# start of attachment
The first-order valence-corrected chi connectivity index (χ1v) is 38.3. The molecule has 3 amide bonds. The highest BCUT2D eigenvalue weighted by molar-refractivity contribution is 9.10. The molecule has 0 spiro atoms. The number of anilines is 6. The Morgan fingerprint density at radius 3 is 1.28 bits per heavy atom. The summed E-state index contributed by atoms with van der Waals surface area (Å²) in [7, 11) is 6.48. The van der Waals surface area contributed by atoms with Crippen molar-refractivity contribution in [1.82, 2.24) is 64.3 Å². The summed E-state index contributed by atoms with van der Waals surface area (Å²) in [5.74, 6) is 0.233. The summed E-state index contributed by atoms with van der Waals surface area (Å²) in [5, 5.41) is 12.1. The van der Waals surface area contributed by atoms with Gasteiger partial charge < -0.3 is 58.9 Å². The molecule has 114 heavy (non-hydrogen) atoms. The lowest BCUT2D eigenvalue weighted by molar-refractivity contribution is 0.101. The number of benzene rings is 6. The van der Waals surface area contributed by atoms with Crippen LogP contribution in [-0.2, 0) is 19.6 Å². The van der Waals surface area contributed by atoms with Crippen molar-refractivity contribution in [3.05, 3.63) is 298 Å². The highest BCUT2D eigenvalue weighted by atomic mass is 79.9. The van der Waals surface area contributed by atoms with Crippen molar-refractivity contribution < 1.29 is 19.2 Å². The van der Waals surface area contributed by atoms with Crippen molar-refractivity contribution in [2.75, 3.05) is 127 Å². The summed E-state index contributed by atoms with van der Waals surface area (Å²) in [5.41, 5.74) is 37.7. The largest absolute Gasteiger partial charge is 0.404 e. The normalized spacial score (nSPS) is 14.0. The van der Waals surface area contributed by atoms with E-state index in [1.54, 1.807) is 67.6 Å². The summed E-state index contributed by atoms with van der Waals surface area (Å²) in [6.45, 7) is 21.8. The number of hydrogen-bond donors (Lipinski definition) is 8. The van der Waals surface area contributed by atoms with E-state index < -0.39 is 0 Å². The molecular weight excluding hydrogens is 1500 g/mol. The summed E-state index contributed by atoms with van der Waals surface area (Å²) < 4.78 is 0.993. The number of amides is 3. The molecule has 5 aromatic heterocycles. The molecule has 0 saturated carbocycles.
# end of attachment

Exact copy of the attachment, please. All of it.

The first-order valence-corrected chi connectivity index (χ1v) is 38.3. The molecule has 3 amide bonds. The highest BCUT2D eigenvalue weighted by molar-refractivity contribution is 9.10. The molecule has 0 spiro atoms. The number of anilines is 6. The Morgan fingerprint density at radius 3 is 1.28 bits per heavy atom. The summed E-state index contributed by atoms with van der Waals surface area (Å²) in [7, 11) is 6.48. The van der Waals surface area contributed by atoms with Crippen molar-refractivity contribution in [1.82, 2.24) is 64.3 Å². The summed E-state index contributed by atoms with van der Waals surface area (Å²) in [5.74, 6) is 0.233. The summed E-state index contributed by atoms with van der Waals surface area (Å²) in [5, 5.41) is 12.1. The van der Waals surface area contributed by atoms with Gasteiger partial charge < -0.3 is 58.9 Å². The molecule has 114 heavy (non-hydrogen) atoms. The lowest BCUT2D eigenvalue weighted by molar-refractivity contribution is 0.101. The number of benzene rings is 6. The van der Waals surface area contributed by atoms with Crippen LogP contribution in [-0.2, 0) is 19.6 Å². The van der Waals surface area contributed by atoms with Crippen molar-refractivity contribution in [3.05, 3.63) is 298 Å². The highest BCUT2D eigenvalue weighted by atomic mass is 79.9. The van der Waals surface area contributed by atoms with Crippen molar-refractivity contribution < 1.29 is 19.2 Å². The van der Waals surface area contributed by atoms with Crippen molar-refractivity contribution in [2.75, 3.05) is 127 Å². The summed E-state index contributed by atoms with van der Waals surface area (Å²) in [5.41, 5.74) is 37.7. The largest absolute Gasteiger partial charge is 0.404 e. The normalized spacial score (nSPS) is 14.0. The van der Waals surface area contributed by atoms with E-state index in [1.54, 1.807) is 67.6 Å². The summed E-state index contributed by atoms with van der Waals surface area (Å²) in [6.45, 7) is 21.8. The number of hydrogen-bond donors (Lipinski definition) is 8. The van der Waals surface area contributed by atoms with E-state index < -0.39 is 0 Å². The molecular weight excluding hydrogens is 1500 g/mol. The summed E-state index contributed by atoms with van der Waals surface area (Å²) < 4.78 is 0.993. The number of amides is 3. The molecule has 5 aromatic heterocycles. The molecule has 0 saturated carbocycles.